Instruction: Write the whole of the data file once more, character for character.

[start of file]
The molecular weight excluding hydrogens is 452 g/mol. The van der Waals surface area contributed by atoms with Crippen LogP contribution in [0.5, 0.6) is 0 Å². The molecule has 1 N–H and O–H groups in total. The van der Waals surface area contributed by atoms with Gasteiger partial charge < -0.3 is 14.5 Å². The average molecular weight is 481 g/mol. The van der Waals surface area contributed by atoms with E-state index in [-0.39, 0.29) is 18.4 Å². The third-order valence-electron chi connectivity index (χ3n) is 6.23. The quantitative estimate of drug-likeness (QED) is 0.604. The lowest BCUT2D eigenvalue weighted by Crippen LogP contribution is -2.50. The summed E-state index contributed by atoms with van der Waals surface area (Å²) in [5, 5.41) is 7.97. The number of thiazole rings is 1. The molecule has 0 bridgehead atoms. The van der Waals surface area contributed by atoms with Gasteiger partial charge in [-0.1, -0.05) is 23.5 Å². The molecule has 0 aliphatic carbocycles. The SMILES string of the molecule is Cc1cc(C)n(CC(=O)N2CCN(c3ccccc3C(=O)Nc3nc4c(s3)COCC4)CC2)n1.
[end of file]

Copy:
The molecular weight excluding hydrogens is 452 g/mol. The van der Waals surface area contributed by atoms with Crippen LogP contribution in [0.5, 0.6) is 0 Å². The molecule has 1 N–H and O–H groups in total. The van der Waals surface area contributed by atoms with Gasteiger partial charge < -0.3 is 14.5 Å². The average molecular weight is 481 g/mol. The van der Waals surface area contributed by atoms with E-state index in [-0.39, 0.29) is 18.4 Å². The third-order valence-electron chi connectivity index (χ3n) is 6.23. The quantitative estimate of drug-likeness (QED) is 0.604. The lowest BCUT2D eigenvalue weighted by Crippen LogP contribution is -2.50. The summed E-state index contributed by atoms with van der Waals surface area (Å²) in [5, 5.41) is 7.97. The number of thiazole rings is 1. The molecule has 0 bridgehead atoms. The van der Waals surface area contributed by atoms with Gasteiger partial charge in [-0.1, -0.05) is 23.5 Å². The molecule has 0 aliphatic carbocycles. The SMILES string of the molecule is Cc1cc(C)n(CC(=O)N2CCN(c3ccccc3C(=O)Nc3nc4c(s3)COCC4)CC2)n1.